The calorie content of medicines interests clinicians who put treatment resistant epileptic patients on ketogenic diets where carbohydrate intake is carefully controlled. “The carbohydrate content of tablets … can be difficult to manage for physicians, nurses and pharmacists” states one journal article.
The calories in medicines come primarily from excipients. Starch and lactose in tablets, alcohol and sugar in solutions and gelatine in capsules all contain calories.
In one study, researchers in Canada asked manufacturers for calorie information relating to 790 different medicines. The data they collected is for Canadian brands, but it’s fair to assume the figures are also typical of UK medicines.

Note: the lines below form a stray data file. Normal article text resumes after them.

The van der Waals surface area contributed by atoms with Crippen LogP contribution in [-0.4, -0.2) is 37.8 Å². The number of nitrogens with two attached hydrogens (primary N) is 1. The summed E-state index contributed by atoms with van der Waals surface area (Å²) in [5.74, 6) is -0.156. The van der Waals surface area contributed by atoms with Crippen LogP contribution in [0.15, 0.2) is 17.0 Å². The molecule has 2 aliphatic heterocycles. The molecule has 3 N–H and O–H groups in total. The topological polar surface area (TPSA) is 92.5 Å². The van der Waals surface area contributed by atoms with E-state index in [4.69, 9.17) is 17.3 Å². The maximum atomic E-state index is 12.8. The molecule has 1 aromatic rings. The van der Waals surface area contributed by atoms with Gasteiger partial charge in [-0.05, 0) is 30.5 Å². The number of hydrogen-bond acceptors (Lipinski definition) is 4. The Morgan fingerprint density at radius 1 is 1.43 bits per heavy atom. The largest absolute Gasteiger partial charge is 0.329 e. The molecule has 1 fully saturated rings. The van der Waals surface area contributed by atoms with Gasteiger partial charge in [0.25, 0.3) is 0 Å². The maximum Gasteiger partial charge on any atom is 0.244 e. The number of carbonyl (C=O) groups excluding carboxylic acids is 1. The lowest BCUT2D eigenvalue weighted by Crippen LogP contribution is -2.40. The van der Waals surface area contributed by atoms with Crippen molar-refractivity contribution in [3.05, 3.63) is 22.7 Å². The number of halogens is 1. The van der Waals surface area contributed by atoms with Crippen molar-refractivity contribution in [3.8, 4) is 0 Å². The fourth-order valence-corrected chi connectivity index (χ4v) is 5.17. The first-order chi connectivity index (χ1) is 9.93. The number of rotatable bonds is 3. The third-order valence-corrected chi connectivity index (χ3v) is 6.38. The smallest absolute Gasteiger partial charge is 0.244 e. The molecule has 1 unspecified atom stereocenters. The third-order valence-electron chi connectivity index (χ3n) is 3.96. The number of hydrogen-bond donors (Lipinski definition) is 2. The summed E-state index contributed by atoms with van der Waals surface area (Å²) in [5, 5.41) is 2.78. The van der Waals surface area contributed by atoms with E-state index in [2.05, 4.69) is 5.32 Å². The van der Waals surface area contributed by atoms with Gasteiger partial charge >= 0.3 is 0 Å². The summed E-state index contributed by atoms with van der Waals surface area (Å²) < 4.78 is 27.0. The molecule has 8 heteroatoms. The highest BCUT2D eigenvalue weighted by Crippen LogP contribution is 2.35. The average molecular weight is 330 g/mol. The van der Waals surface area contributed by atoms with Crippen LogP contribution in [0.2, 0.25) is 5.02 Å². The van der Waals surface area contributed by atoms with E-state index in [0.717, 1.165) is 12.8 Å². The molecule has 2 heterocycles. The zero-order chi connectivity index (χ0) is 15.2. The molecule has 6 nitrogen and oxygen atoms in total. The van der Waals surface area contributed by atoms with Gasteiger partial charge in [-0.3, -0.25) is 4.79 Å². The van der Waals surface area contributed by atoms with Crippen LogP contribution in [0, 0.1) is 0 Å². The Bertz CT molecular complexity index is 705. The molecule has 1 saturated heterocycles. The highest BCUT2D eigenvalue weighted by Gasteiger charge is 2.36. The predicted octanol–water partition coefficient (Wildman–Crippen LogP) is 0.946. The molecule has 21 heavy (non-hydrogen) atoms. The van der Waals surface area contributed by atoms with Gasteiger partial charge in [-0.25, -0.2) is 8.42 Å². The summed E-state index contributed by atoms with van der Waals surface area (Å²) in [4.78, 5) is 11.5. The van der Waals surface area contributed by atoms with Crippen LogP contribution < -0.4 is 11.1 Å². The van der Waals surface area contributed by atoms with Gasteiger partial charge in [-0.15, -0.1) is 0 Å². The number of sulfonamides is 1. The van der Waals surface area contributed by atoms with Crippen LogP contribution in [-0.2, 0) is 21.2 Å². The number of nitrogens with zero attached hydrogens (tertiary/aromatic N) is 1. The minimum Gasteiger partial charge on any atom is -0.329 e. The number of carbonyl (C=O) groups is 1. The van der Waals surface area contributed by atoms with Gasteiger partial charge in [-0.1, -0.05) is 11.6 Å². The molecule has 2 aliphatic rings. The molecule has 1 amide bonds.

As you probably thought, the calorie content of tablets is tiny. For example, a 500mg paracetamol tablet contains the grand total of 0.3 calories. A sugar-coated 400mg ibuprofen tabletcontains 0.5 calories.
Don’t be misled into thinking paracetamol is therefore the drug of choice for the weight-conscious, pain-relief seeking patient. At maximum daily doses the calorie content ofparacetamol is higher at 2.4 calories versus 1.5 calories for ibuprofen.
At a positively waist-bulging 5.9 calories per capsule is calcium 500mg as Capsan. Thankfully, it’s not available in the UK.
Of course I’m not being serious. The numbers are negligible. If you do get a concerned patient, perhaps a little too fanatical about their New Year’s resolution, encourage them to laugh their concerns off. They could burn up to 40 calories, or 133 paracetamol tablets.